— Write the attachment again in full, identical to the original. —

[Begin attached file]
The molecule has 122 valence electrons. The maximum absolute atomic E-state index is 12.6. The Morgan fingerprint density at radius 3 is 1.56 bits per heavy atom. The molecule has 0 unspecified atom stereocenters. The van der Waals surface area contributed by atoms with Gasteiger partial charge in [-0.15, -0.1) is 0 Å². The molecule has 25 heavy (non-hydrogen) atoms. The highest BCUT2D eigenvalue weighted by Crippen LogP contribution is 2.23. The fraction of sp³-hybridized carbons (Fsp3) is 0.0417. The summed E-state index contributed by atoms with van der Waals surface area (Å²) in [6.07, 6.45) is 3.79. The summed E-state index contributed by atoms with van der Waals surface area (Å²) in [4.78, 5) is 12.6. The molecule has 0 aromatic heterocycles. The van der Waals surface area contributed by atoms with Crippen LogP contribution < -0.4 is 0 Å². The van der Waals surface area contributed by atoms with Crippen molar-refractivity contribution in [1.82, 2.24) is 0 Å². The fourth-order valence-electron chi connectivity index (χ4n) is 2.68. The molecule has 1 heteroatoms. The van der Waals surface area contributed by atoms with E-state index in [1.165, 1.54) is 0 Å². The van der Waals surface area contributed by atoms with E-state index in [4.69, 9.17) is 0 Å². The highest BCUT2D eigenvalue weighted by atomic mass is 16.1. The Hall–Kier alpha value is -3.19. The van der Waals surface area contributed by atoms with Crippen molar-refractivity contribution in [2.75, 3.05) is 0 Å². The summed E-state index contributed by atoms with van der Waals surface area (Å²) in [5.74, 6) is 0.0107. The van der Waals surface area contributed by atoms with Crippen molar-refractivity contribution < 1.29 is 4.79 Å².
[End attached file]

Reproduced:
The molecule has 122 valence electrons. The maximum absolute atomic E-state index is 12.6. The Morgan fingerprint density at radius 3 is 1.56 bits per heavy atom. The molecule has 0 unspecified atom stereocenters. The van der Waals surface area contributed by atoms with Gasteiger partial charge in [-0.15, -0.1) is 0 Å². The molecule has 25 heavy (non-hydrogen) atoms. The highest BCUT2D eigenvalue weighted by Crippen LogP contribution is 2.23. The fraction of sp³-hybridized carbons (Fsp3) is 0.0417. The summed E-state index contributed by atoms with van der Waals surface area (Å²) in [6.07, 6.45) is 3.79. The summed E-state index contributed by atoms with van der Waals surface area (Å²) in [4.78, 5) is 12.6. The molecule has 0 aromatic heterocycles. The van der Waals surface area contributed by atoms with Crippen LogP contribution < -0.4 is 0 Å². The van der Waals surface area contributed by atoms with Crippen molar-refractivity contribution in [1.82, 2.24) is 0 Å². The fourth-order valence-electron chi connectivity index (χ4n) is 2.68. The molecule has 1 heteroatoms. The van der Waals surface area contributed by atoms with E-state index in [1.165, 1.54) is 0 Å². The van der Waals surface area contributed by atoms with E-state index in [4.69, 9.17) is 0 Å². The highest BCUT2D eigenvalue weighted by atomic mass is 16.1. The Hall–Kier alpha value is -3.19. The van der Waals surface area contributed by atoms with Crippen molar-refractivity contribution in [2.75, 3.05) is 0 Å². The summed E-state index contributed by atoms with van der Waals surface area (Å²) in [5.74, 6) is 0.0107. The van der Waals surface area contributed by atoms with Crippen molar-refractivity contribution < 1.29 is 4.79 Å².